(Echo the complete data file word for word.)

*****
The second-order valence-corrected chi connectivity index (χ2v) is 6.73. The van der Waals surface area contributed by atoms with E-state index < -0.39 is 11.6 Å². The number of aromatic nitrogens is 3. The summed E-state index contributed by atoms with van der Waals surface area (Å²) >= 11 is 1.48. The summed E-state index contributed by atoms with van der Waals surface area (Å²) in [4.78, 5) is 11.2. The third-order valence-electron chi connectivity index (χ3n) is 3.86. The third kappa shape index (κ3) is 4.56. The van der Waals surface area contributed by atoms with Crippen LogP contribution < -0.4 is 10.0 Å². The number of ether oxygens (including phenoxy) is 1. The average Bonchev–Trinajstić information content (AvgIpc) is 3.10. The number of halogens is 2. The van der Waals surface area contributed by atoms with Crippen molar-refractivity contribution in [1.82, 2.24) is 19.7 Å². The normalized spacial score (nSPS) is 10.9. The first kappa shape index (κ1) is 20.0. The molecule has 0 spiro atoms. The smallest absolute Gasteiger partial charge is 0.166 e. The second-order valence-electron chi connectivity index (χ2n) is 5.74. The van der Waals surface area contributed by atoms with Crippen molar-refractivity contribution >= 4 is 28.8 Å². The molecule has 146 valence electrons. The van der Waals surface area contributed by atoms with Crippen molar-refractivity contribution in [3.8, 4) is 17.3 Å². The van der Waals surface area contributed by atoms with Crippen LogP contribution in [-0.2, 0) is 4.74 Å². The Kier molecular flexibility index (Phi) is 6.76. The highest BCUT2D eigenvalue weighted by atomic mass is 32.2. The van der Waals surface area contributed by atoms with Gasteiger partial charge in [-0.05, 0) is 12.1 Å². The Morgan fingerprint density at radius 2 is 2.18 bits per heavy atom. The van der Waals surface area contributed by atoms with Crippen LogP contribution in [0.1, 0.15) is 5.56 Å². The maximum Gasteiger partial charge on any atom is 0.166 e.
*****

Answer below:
The second-order valence-corrected chi connectivity index (χ2v) is 6.73. The van der Waals surface area contributed by atoms with E-state index < -0.39 is 11.6 Å². The number of aromatic nitrogens is 3. The summed E-state index contributed by atoms with van der Waals surface area (Å²) >= 11 is 1.48. The summed E-state index contributed by atoms with van der Waals surface area (Å²) in [4.78, 5) is 11.2. The third-order valence-electron chi connectivity index (χ3n) is 3.86. The third kappa shape index (κ3) is 4.56. The van der Waals surface area contributed by atoms with Crippen LogP contribution < -0.4 is 10.0 Å². The number of ether oxygens (including phenoxy) is 1. The average Bonchev–Trinajstić information content (AvgIpc) is 3.10. The number of halogens is 2. The van der Waals surface area contributed by atoms with Crippen molar-refractivity contribution in [1.82, 2.24) is 19.7 Å². The normalized spacial score (nSPS) is 10.9. The first kappa shape index (κ1) is 20.0. The molecule has 0 spiro atoms. The smallest absolute Gasteiger partial charge is 0.166 e. The second-order valence-electron chi connectivity index (χ2n) is 5.74. The van der Waals surface area contributed by atoms with Crippen molar-refractivity contribution >= 4 is 28.8 Å². The molecule has 146 valence electrons. The van der Waals surface area contributed by atoms with Crippen molar-refractivity contribution in [3.8, 4) is 17.3 Å². The van der Waals surface area contributed by atoms with Crippen LogP contribution in [-0.2, 0) is 4.74 Å². The Kier molecular flexibility index (Phi) is 6.76. The highest BCUT2D eigenvalue weighted by atomic mass is 32.2. The van der Waals surface area contributed by atoms with Gasteiger partial charge in [-0.05, 0) is 12.1 Å². The Morgan fingerprint density at radius 2 is 2.18 bits per heavy atom. The van der Waals surface area contributed by atoms with Crippen LogP contribution in [0.1, 0.15) is 5.56 Å². The maximum Gasteiger partial charge on any atom is 0.166 e.